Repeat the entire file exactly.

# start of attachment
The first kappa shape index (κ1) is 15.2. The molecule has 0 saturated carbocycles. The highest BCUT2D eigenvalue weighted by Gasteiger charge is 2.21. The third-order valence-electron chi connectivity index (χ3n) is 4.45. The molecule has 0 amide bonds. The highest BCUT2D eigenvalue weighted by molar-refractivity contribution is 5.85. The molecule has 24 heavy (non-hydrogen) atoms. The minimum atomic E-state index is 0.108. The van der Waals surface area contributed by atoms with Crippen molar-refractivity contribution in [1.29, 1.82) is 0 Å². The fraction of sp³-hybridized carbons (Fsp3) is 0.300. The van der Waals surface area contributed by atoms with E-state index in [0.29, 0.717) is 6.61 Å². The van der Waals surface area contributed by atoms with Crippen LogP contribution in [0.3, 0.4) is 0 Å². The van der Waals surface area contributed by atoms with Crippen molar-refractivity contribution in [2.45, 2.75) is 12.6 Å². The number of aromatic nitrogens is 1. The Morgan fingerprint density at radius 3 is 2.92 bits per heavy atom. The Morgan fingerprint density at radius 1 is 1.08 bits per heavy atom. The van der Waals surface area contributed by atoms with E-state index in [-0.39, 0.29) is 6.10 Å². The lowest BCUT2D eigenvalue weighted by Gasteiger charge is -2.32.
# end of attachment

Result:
The first kappa shape index (κ1) is 15.2. The molecule has 0 saturated carbocycles. The highest BCUT2D eigenvalue weighted by Gasteiger charge is 2.21. The third-order valence-electron chi connectivity index (χ3n) is 4.45. The molecule has 0 amide bonds. The highest BCUT2D eigenvalue weighted by molar-refractivity contribution is 5.85. The molecule has 24 heavy (non-hydrogen) atoms. The minimum atomic E-state index is 0.108. The van der Waals surface area contributed by atoms with Crippen molar-refractivity contribution in [1.29, 1.82) is 0 Å². The fraction of sp³-hybridized carbons (Fsp3) is 0.300. The van der Waals surface area contributed by atoms with E-state index in [0.29, 0.717) is 6.61 Å². The van der Waals surface area contributed by atoms with Crippen LogP contribution in [0.3, 0.4) is 0 Å². The van der Waals surface area contributed by atoms with Crippen molar-refractivity contribution in [2.45, 2.75) is 12.6 Å². The number of aromatic nitrogens is 1. The Morgan fingerprint density at radius 3 is 2.92 bits per heavy atom. The Morgan fingerprint density at radius 1 is 1.08 bits per heavy atom. The van der Waals surface area contributed by atoms with E-state index in [-0.39, 0.29) is 6.10 Å². The lowest BCUT2D eigenvalue weighted by Gasteiger charge is -2.32.